In a very similar vein to my post on ‘when does having an ostomy feel ‘normal’?’, today I want to talk about how it feels to have a stoma bag; and if it can ever fade into your subconscious.
Now, #stoma101 – a stoma is a Greek word meaning ‘mouth’ and is an artificial opening made into a hollow organ, especially one on the surface of the body leading to the gut or trachea. Most known stomas are colostomy, ileostomy and urostomy – all formed from parts of the digestive system as a means to removing the waste products the body produces -urine and faeces.
To collect these waste products, ostomates wear bags to cover up the stoma. They can be closed bags, drainable – with an open end to remove the output – or with a tap – easier for urostomates dealing with urine.
What does a stoma feel like?
On creation, these openings are red, swollen and inactive due to surgery. Handing of the bowel – of which all three are made from – and indeed the surgery itself leads it to being swollen; and without any waste products to remove from the body, they are in active. The redness is of normal, healthy tissue.
In time, the swelling goes down, the stoma becomes smaller and more manageable with changing the bag, keeping the skin underneath clean and healthy as well as monitoring the output from the stoma itself. There is no pain associated with a stoma – a healthy stoma will not hurt the owner in the slightest, unless it is damaged.
What does a stoma feel like when it is ‘hurt’?
What we do feel is more a ‘soreness’ which comes form output touching our skin and basically, eating away at the surface. The stoma can change size at any point really, so keeping a check on sizing is key to stomal care. Also, it’s important to adapt to changes that can come from products that are being used. As a basic rule of thumb, less is always better.
This is why the right products need to be used to achieve an optimal seal around the stoma and comfortability for the user too. Stoma care nurses are helpful in this aspect, as they see all types of stomas in their line of work and have the experience of catching issues quickly.
Addressing soreness when it first begins is key to peristomal skin care and in my mind, a healthy acceptance of this new lifestyle the user will have for either months, years or their lifetime.
I’ve had bouts of soreness which has resulted in changing of products throughout my time with my current stoma. It does sometimes hurt your self esteem when a problem arises but I’ve learnt that these things happen to us all, and there is usually a fix for them.
Having a comfortable fitting bag on my skin almost makes me forget it is even there, until I need to empty the contents.
So when does it fade into the back of your mind?
Despite having a comfortable bag and good change routine pretty much since a couple months after my surgery – this would be about November of 2016 – I have more of a mental struggle with my stoma bag.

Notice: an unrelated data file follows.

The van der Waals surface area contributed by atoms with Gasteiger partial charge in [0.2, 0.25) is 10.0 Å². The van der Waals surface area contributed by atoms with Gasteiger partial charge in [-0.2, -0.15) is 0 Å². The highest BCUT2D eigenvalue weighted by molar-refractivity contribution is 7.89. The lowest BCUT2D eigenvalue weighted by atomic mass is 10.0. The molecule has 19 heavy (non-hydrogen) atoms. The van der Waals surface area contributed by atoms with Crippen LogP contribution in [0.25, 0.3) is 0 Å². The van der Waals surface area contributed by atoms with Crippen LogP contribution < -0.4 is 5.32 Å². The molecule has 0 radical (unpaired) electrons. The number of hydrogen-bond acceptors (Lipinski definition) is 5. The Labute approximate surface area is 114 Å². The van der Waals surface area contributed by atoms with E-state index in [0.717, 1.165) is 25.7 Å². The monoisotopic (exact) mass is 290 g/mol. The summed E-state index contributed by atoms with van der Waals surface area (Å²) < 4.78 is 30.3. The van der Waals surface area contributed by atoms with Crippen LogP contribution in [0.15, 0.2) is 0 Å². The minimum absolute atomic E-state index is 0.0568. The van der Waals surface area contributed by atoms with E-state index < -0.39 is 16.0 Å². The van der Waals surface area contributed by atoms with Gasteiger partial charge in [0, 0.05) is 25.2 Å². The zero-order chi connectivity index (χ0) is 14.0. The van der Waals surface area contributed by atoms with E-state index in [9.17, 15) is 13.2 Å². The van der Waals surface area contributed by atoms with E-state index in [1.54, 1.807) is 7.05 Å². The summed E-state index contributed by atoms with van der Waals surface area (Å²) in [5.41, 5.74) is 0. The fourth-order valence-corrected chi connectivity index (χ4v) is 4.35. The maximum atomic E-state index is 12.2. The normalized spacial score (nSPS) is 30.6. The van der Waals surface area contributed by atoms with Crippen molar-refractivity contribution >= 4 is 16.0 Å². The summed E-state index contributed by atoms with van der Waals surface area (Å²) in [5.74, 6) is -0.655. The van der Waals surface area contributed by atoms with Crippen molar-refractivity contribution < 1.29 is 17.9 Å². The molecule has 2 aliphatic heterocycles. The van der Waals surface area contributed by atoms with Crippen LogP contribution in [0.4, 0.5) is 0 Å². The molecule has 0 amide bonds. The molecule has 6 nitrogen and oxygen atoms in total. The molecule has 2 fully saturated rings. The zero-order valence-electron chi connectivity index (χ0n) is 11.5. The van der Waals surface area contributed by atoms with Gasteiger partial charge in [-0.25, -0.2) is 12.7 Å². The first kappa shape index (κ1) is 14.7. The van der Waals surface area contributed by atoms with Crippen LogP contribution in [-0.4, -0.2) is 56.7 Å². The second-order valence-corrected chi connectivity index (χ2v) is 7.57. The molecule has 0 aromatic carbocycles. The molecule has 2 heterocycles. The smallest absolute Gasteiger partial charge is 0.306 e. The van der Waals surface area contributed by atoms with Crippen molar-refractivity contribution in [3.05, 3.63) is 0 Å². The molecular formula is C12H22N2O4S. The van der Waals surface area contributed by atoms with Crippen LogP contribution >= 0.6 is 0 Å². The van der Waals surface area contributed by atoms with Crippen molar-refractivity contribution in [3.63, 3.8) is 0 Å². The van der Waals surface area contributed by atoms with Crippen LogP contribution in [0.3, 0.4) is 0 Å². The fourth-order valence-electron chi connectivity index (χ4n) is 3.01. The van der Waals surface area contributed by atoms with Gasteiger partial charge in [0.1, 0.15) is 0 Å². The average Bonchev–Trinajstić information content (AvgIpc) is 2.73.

It is now not about acceptance – but it was an issue in the beginning, a tale for another tpye of post! – but surrounding anxiety of wondering if anyone knew I had one. I would subconsciously touch the outline of my bag under my clothing during the day and check it was still secure. Not that I’ve ever had a massive leak or had it burst, but I was fearful of it happening.
And I suppose, I’ve never gotten over that part.
I can, of course, still enjoy life with my stoma bag. I honestly don’t think about it all the time like I used to after my operation, or when I was in somewhere new – for example, starting a new job, or attending college – because that is now ‘normal’ to my routine. And I do try and own the fact that I have this different anatomy because of a chronic illness and while it is invisible, I am not. It’s a tough line to walk some days. But on the whole, I don’t notice my bag. But that is a recent thing, for sure.
What do other’s experience?
I crafted a Twitter poll to find out. Here are the results:
It is interesting to note that most of those who answered said ‘never’ or were ‘unsure’ and I think this speaks some volumes as to what we need to pursue in mental health with a stoma. The poll was anonymous but I did have several people reach out and add their voice to my question. Some said that it took time to find the right fit for them with products and once they did, it was much easier. Others raised a valid concern over how your stoma is formed and in what circumstances; as some still experiences problems after the fact.
The big take away for me was that there was alot of new honesty into a question we probably get asked alot by non-stoma friends and family – ‘Do you notice it any more? Can you feel it? Does it hurt?‘ and for us, after a year or more probably, we would have to think about it; because it has become normal.
But how have we gotten there? How have we gotten to ‘normal’ for some, but not others?
Do you have any questions or queries? Or just want to share your own experiences?
If you enjoyed this post check out Hospital: Fear & Anxiety or Hope & Comfort?, Changing Attitudes and What I’ve Learnt after Six Months with my Ileostomy